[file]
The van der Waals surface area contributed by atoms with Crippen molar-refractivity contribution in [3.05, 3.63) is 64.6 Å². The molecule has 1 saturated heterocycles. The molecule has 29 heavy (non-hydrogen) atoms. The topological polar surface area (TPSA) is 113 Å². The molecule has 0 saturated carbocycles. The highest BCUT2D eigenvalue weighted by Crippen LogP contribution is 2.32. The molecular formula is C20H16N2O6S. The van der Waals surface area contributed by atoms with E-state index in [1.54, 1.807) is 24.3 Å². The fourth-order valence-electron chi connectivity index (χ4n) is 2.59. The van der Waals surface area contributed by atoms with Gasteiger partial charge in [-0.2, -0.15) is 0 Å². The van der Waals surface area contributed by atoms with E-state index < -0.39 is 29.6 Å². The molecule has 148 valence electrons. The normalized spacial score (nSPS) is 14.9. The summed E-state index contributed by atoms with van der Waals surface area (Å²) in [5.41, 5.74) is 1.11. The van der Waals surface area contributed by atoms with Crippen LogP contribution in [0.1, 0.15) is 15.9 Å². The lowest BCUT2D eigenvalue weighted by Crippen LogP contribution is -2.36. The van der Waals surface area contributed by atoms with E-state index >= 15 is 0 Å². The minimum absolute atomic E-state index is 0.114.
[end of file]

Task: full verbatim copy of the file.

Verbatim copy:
The van der Waals surface area contributed by atoms with Crippen molar-refractivity contribution in [3.05, 3.63) is 64.6 Å². The molecule has 1 saturated heterocycles. The molecule has 29 heavy (non-hydrogen) atoms. The topological polar surface area (TPSA) is 113 Å². The molecule has 0 saturated carbocycles. The highest BCUT2D eigenvalue weighted by Crippen LogP contribution is 2.32. The molecular formula is C20H16N2O6S. The van der Waals surface area contributed by atoms with E-state index in [1.54, 1.807) is 24.3 Å². The fourth-order valence-electron chi connectivity index (χ4n) is 2.59. The van der Waals surface area contributed by atoms with Gasteiger partial charge in [-0.2, -0.15) is 0 Å². The van der Waals surface area contributed by atoms with E-state index < -0.39 is 29.6 Å². The molecule has 148 valence electrons. The normalized spacial score (nSPS) is 14.9. The summed E-state index contributed by atoms with van der Waals surface area (Å²) in [5.41, 5.74) is 1.11. The van der Waals surface area contributed by atoms with Crippen LogP contribution in [0.1, 0.15) is 15.9 Å². The lowest BCUT2D eigenvalue weighted by Crippen LogP contribution is -2.36. The van der Waals surface area contributed by atoms with E-state index >= 15 is 0 Å². The minimum absolute atomic E-state index is 0.114.